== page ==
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January 17, 2014     Post-Gazette
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January 17, 2014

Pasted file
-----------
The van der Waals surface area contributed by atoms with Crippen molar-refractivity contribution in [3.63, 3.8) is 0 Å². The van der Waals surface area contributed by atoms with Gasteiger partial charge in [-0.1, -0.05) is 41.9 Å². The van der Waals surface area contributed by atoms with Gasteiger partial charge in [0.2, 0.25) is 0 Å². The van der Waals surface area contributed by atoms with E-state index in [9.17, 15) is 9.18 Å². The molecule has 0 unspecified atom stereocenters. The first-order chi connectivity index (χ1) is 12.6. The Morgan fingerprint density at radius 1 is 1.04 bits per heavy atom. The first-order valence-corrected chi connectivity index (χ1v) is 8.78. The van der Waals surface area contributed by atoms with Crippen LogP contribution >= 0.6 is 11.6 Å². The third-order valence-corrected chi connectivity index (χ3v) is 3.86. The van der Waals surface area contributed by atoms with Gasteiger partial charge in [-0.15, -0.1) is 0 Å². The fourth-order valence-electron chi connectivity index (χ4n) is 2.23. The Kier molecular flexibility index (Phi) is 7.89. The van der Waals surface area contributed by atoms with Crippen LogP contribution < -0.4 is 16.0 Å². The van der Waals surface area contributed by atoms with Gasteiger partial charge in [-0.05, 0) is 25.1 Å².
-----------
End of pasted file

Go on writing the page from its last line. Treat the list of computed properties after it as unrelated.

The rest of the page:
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"l)l))'i'!)i'*')lQ")*'h'))!.s ' h* )i), il ,i q),lii),)i/jk ) V- THE ITALIAN-AMERICAN VOICE OF MASSACHUSETTS T L (Formerly LA GAZZETTA del MASSACHUSETTS) VOL. 118 - NO. 3 BOSTON, MASSACHUSETTS, JANUARY 17, 2014 $.30 A COPY William B. Evans Appointed Police Commissioner of the Boston Police Department William Gross Named Superintendent in Chief Boston Police Commissioner WILLIAM B. EVANS Mayor Martin J. Walsh ap- pointed Interim Police Com- missioner William B. Evans as Police Commissioner of the Boston Police Depart- ment and Superintendent William Gross as Superin- tendent in Chief of the Bos- ton Police Department. "Commissioner Evans shares my belief that we all must work together in the community, across depart- ments and with state and federal partners -- to build collaborations to attack the root causes of violence and make sure everyone feels safe in our city," said Mayor Walsh. "He understands that we can't just react to crime we must work together to prevent it from happening in the first place." Commissioner Evans is a 33-year veteran of the Bos- ton Police Department and has held leadership roles within the Department for several years. Evans has had notable roles in the suc- cessful, peaceful handling of the 70-day occupation of Dewey Square by Occupy Boston, the City's response in the aftermath of the Bos- ton Marathon bombings and the capture of alleged terror- ist Dzhokhar Tsarnaev. William Evans joined the ranks of the Boston Police Department as a patrol of- ficer in 1982 and rose through th ranks becoming Captain o[ area D-4 in 2006, a post that brought him in close contact with religious leaders, community groups, and business owners and most recently to the man- agement team as Superin- tendent of the Bureau of Field Services. Commis- sioner Evans is a 2008 graduate of Harvard Univer- sity, John F. Kennedy School of Government and recently completed a certificate pro- gram for Senior Executives in State and Local Govern- ment and participated in the National Preparedness Leadership Initiative, John F. Kennedy School of Gov- ernment/Harvard School of Public Health as well as National Post-Graduate School & U.S. Department of Homeland Security, Execu- tive Leaders' Program. "I've known Chief Gross for many years, going back to the early days of my career as a state repre- sentative in Dorchester," said Mayor Walsh. "I know his deep ties to our commu- nity and broad experience give him a uniquely quali- fied perspective on address- ing violence in Boston's neighborhoods." William Gross is a 28-year veteran of the Boston Police Department. As a Patrol Officer he spent many years in the Gang Unit and Drug Control Unit, as well as serv- ing as an Academy Instruc- tor. He rose through the ranks, achieving the ranks of Sergeant and Sergeant Detective and was promoted to Deputy Superintendent in 2008, where he became a member of the Command Staff of the Department. As Deputy Superintendent, Gross served as the Com- mander of Zone 2, which is comprised of Area B-2 Roxbury & Mission Hill, Area B-3 Mattapan, Area C-11 Dorchester and Area C-6 South Boston. In this role, he coordinated with District Captains in their develop- ment of strategies to address crime trends and attended community meetings to ad- dress specific neighborhood crimeconcerns. In 2010 Deputy Superin- tendent Gross became the commander of the Field Support Division, which in- cluded command over the Youth Violence Strike Force Superintendent in Chief of the Boston Police Department WILLIAM GROSS (Gang Unit) and the School Police Unit. In 2012 he was promoted to Superintendent, Night Commander, respon- sible for oversight of all po- lice responses to incidents on a city-wide basis in the evening hours. Throughout his career, Chief Gross has maintained a strong con- nection with the commu- nity, and has been awarded numerous awards for brav- ery, meritorious service and community partnership. News Briefs by Sal Giarratani Good Luck to New York With the election of Bill de Blasio as Mayor of New York City, it appears that the Big Apple is going back to the future with a John V. Lindsay redux. As bad as Michael Bloomberg was with his wanting to ban all things he deemed bad for ev- eryone else, we now have a new mayor in New York who seems to be like all those Obats want- ing to pit the mean rich against the good people. More moonbats to the rescue. Bill de Blasio can't help himself. He grew up in the Peoples Republic of Cambridge after all. Tax the rich and help the 99 percenters out there, right? Now, New Yorkers will see the push for more Headstart and more universal Pre-K for all. That is the answer to everything. That will solve all our problems. Meanwhile he wants to ban all horse drawn carriages that tourists love when they go to Central Park. Like their liberal cousins in Mas- sachusetts, these liberals are out to save the horses and end pollution from you know what. The liberal playbook will be alive and well. The only good I can say about de Blasio is that he is Italian-American and more importantly, says he is a member of Red Sox Nation. I can only hope he holds to his word and doesn't pull a "Mayor Bloomberg from Medford" on us by switching over to the NY Yankees. (Continued on Page 8) iii:iii:iiii!! ili!i i i . i i i ii'iiii.!iiiiiiii  i I ,ii!i''!!!i I . Remembering the Great Molasses Flood by Cyn Donnelly To the uninitiated, men- tioning a Great Molasses Flood might conjure up cartoonish images of molas- ses flowing through the streets. But to those in Bos- ton and more specifically the North End, the molasses flood was no joke. Ninety-five years ago, on January 15, 1919, a disaster befell the city the likes that hadn't been seen before. It started at the Purity Dis- tilling Company's facility which, through the distilla- tion of the molasses into al- cohol, produced ethyl alco- hol. A tank on Commercial Street, holding about 2,300,000 gallons of molas- ses, collapsed on that mod- erately-temperatured Janu- ary day, sending molasses gushing through the streets with such force that the gird- ers and railway lines at Boston's elevated railway on Atlantic Avenue were dam- aged. 26,000,000 pounds of molasses barreled through the streets at about 35 miles per hour. Witnesses recall hearing what sounded like machine-gun fire (which turned out to be the rivets shooting out of the collaps- ing tank) while the ground quaked as if a train were passing by. Buildings in the area had their foundations swept out from under them and many city streets were flooded in up to three feet of molasses. 'Among the wreck- age it would eventually be discovered that twenty-one people died during the flood- ing, varying in ages from 10 to 76 years old. The disaster didn't discriminate. Young children, older men, house- wives and laborers alike lost their lives that day. The tragedy could have been even worse if not for the USS Nantucket being docked at the nearby Navy Yard. Moments after the flooding began, cadets from the training ship arrived by foot in the North End and began pulling people out of the molasses to safety while keeping curious onlookers at bay during the rescue. Eventually, other members (Continued on Page 6)